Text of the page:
September 6, 2012
CHARLOTTE, N.C. – If President Obama wins a second term, what’s the likelihood that Democrats and Republicans will compromise on fiscal issues? The GOP will likely control one and possibly both houses of Congress,
The short-term danger is the so-called fiscal cliff, which hits on January 1st when all the Bush-era tax breaks expire. That’s when the federal budget automatically shrinks by more than $100 billion over the course of the year, or 2.7 percent of Obama’s current 2012 budget. Economists estimate those twin blows would subtract more than $400 billion from the economy next year and trigger a new recession.
The broader issue – dealing with the a national debt that just climbed over $16 trillion -- about the size of the overall economy – requires adopting a long-term deficit reduction plan that rekindles confidence in businesses and consumers without undermining a still fragile economic recovery.
The Democratic Party’s top economic thinkers and leaders at this convention offered a cautiously optimistic view Thursday morning that compromise on both issues will be possible after the election. In the best-of-all-possible worlds, the fiscal cliff and long-term deficit reduction will be linked. They spoke at a panel sponsored by Bloomberg News and the Peter G. Peterson Foundation. (The Fiscal Times, an independent business venture, is also funded by Peter G. Peterson, but is not affiliated with his foundation.)
Any grand compromise will require the GOP moving off its steadfast opposition to higher taxes, the Democrats said. “You have to have the fundamental compromise that you’re going to have significant revenues from those who can afford to pay along with changes in entitlements,” said Gene Sperling, chief of the president’s economic advisors council. “If you have that fundamental compromise, there are many ways to deal with it.”
The most frequent attack on President Obama’s management of the trillion dollar deficits that marred his first four years in office is that he failed to embrace the Simpson-Bowles deficit reduction plan released in December 2010. Critics say he also failed to offer a credible alternative over the next two years when conservative Republicans controlled the House of Representatives.
Not true, Sperling said, at least on the second charge. During 2011, the president moved to the right of the Bowles-Simpson $4 trillion deficit reduction package, which included $1.50 in budget cuts for every $1 in tax increases. Obama in his last budget proposed about $2 in budget cuts for every $1 in tax increases, which the president would impose on the nation’s most well-off families.
“What’s already been done is well over $1 trillion in spending cuts,” Sperling said. “We’re on a path for domestic spending that will be at its lowest level since the Eisenhower administration.”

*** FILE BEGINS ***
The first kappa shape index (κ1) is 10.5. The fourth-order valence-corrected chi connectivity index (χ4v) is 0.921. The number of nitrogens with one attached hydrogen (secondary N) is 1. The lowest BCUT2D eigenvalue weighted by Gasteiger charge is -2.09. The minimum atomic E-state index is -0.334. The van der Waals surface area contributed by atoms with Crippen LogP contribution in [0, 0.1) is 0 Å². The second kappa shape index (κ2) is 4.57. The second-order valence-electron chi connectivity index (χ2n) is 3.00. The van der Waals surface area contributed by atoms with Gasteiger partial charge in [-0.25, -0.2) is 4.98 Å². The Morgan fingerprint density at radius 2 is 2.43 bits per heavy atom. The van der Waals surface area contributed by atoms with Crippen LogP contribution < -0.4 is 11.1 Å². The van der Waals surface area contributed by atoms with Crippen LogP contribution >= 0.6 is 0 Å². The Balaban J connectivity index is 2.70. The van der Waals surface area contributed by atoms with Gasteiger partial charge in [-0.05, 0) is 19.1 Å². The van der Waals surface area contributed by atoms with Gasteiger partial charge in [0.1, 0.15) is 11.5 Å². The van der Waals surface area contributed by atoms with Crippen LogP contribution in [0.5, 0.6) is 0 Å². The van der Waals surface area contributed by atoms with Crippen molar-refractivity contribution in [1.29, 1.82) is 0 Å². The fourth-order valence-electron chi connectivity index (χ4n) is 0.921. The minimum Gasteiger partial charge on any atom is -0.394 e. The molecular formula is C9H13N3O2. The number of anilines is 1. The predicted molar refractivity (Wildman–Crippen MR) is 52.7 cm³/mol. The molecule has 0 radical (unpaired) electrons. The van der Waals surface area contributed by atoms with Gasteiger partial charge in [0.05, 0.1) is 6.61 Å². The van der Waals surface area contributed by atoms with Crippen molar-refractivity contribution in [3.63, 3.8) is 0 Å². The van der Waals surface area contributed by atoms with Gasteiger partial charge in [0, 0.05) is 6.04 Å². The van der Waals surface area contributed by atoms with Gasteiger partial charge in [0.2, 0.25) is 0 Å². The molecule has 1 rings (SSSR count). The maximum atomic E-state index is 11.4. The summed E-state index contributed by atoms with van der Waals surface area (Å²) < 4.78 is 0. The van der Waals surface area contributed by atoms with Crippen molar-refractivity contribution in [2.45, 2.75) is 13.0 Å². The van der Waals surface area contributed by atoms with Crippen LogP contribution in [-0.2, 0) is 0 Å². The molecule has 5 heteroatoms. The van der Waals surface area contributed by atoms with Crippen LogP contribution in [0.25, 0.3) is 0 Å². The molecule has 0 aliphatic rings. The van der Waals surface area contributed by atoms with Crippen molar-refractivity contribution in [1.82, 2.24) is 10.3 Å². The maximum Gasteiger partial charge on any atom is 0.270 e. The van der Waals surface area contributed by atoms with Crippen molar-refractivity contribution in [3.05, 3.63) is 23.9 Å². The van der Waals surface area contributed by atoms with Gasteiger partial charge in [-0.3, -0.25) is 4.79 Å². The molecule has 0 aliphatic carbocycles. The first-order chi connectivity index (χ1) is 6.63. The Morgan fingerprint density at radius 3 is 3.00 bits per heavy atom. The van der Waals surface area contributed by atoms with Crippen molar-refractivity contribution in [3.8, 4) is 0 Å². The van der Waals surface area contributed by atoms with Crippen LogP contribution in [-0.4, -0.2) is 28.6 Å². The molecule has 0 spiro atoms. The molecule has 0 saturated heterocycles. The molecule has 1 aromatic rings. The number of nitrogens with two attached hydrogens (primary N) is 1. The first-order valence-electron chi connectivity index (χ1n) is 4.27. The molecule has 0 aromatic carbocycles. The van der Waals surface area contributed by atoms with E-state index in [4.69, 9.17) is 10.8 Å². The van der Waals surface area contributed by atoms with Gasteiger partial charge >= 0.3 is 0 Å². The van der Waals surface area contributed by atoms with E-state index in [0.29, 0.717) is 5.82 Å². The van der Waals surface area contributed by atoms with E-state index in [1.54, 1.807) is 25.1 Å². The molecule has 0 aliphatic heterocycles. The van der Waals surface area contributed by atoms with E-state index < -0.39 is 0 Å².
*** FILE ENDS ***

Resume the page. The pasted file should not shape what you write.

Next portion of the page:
Illinois Senator Dick Durbin, who voted in favor of the Bowles-Simpson package, said the first order of business in discussing a long-term budget solution would be to determine if that $1 trillion was a down payment on the original deficit commission goals. “Is this a $4 trillion exercise or a $5 trillion exercise? I think a $4 trillion number sends a sound solid signal that you’re serious,” he said.
He suggested that during the lame duck session Congress could adopt a six-month budget fix that “paid for” about $50 billion in deficit reduction and lifted the debt ceiling, which is due to expire in March. That would give Congress time to come up with a long-term deficit reduction plan “with hard deadlines” that deals with revenue-raising tax reform and entitlement changes.
“I’d make it two months,” chimed in former Treasury Secretary Robert Rubin, who expressed fears that a six-month scenario would simply turn into another round of kicking the can down the road until after the next election. Of course, Rubin would also raise about $1 in new revenue for every $1 in budget cuts, which is politically unrealistic as long as Republicans have anything to say about it.
Rubin suggested you could raise that much revenue by raising the top tax bracket back to 39.5 percent while eliminating about $100 billion a year in tax expenditures. One way to do that would be to adopt a proposal in the Obama administration’s last budget that capped tax deductions for things like home mortgage interest payments and charitable contributions if they exceeded 28 percent of taxable income. That could hit not just the top 2 percent of families but a broader swath of upper-middle-class households.
Bill Daley, the president’s former chief of staff, pegged the chances of going over the fiscal cliff at just 10 percent. “There are serious players on both sides who understand this,” he said. “If we get this deal, there’s a good chance we’ll get the economic growth we need.”
Cooler heads will prevail after the election, agreed John Podesta, President Bill Clinton’s former chief-of-staff. “The outcome is unacceptable to both sides. We finally have an opportunity to break the deadlock,” he said.
But what happens if the Republicans win the White House and both houses of Congress? “All bets are off,” Durbin said.
Democrats on Capitol Hill and the departing Obama administration will probably allow the country to go over the fiscal cliff while leaving the new Republican Congress and administration to sort through the issues. During the campaign, Romney has vowed to prevent any tax increases; to lower tax rates by closing unspecified loopholes; to sharply increase defense spending; and to restore $716 billion to Medicare, which extended its hospital trust fund by eight years.
Given those promises, “I don’t know how they get there,” Durbin said. “They’re going to have to abandon some things that they’ve been preaching for the last few months.”